SHC issues notices to ECP, others over Vawda’s plea

Seeks progress report of investigation into Chinese citizen's murder

Our Correspondent March 10, 2021


The Sindh High Court (SHC) issues notices on Tuesday to the Election Commission of Pakistan (ECP), the federal government and other parties, seeking their replies on the Pakistan Tehreek-e-Insaf (PTI) leader and recently elected senator, Faisal Vawda's, plea challenging the ECP's decision pertaining to his disqualification.

A two-member bench, comprising Justice Muhammad Ali Mazhar and Justice Amjad Ali Sahito, was hearing the plea.

At the hearing, the counsel for Vawda, Barrister Moiz Ahmed, presented his arguments and moved the court to issue a stay order barring the ECP from disqualifying his client.

Vawda had also challenged the ECP's decision of February 24, but the ECP had rejected his appeal, the lawyer said, contending that the ECP did not have the authority to hear complaints against Vawda. However, he added, the objection to the ECP hearing complaints against the PTI leader was also rejected.

Read: Can’t disqualify Faisal Vawda after resignation: IHC

The counsel prayed the court to declare that the ECP was not authorised to hear complaints against Vawda.

Following that, Justice Sahito stated that the Islamabad High Court's (IHC) ruling in a case pertaining to Vawda's disqualification needed to be perused.

He further questioned the lawyer, "What is Vawda's issue with the ECP when he is no longer a member of the National Assembly?"

At that, the counsel said they were concerned that the PTI leader might be declared ineligible for life.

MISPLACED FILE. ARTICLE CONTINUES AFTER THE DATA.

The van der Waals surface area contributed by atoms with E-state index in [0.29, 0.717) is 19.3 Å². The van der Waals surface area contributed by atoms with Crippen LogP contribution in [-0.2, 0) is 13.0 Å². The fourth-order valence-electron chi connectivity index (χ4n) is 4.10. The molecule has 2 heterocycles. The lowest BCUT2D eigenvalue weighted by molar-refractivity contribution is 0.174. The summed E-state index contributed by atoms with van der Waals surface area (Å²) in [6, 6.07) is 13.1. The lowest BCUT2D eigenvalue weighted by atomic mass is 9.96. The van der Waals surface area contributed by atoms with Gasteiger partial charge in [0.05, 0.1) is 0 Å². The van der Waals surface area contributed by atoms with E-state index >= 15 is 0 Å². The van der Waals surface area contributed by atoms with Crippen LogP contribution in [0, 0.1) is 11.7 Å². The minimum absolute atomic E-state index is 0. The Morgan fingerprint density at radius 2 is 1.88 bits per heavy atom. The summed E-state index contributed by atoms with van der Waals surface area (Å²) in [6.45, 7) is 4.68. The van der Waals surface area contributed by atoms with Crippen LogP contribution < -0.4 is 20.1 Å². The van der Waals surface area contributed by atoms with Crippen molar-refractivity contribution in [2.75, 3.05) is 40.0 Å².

Moreover, he contended, the IHC order does not have any connection with the case being heard.

"Here, we have only objected to the ECP hearing cases against Vawda," he argued.

When the court inquired who had filed complaints against Vawda, the counsel named Pakistan Peoples Party leader Qadir Mandokhel and others.

The court stated that it could not restrict the ECP on the matter as of now.

"How can the SHC hear cases against the ECP?" the court remarked.

In response, the counsel contended that Pakistan Muslim League-Nawaz leader Shehbaz Sharif had filed a plea challenging the general election results in the SHC, and therefore the court could bar the ECP from hearing disqualification cases against Vawda.

Directing the counsel to inform the ECP that the court had issued notices on the plea, the court sought the IHC order.

The counsel assured the court of submitting the court.

Besides, the court directed the parties to submit their replies on the plea by March 16.

On March 7, the IHC had ruled that Vawda was an American national when he filed his nomination papers in 2018, and was therefore ineligible to contest the elections then as a dual national. The court had issued its detailed order on the disqualification case that had, on March 3, been disposed of after Vawda submitted his resignation from the National Assembly.

Chinese citizen murder case

Meanwhile, another bench, comprising Justice Muhammad Iqbal Kalhoro and Justice Shamsuddin Abbasi, sought a progress report from the investigation officer (IO) of the murder case of a Chinese citizen, Shen Zhou, on a plea seeking the removal of the names of three persons accused in the case from the Exit Control List.

At the hearing, the court inquired about the progress of the investigation from the IO.

In reply, the IO stated that it was a very "sensitive" case.

Read more: ECP orders inclusion of PTI MPs in Ali Gilani video case

That irked the court, which then remarked, "What do you mean? If a matter is sensitive, you would not investigate it?"

"A person died and you are talking about the sensitivity of the case," Justice Kalhoro rebuked him. "Explain to us why you used the word sensitive."

At that, the IO pleaded with the court not to remove the accused persons' names from the no-fly list until the investigation was completed.

The court directed the IO to submit a progress report by April 20.

The plea was filed by accused Saqib, Rehan Hashim and Aamir Khan.

Published in The Express Tribune, March 10th, 2021.


Replying to X

Comments are moderated and generally will be posted if they are on-topic and not abusive.

For more information, please see our Comments FAQ


Most Read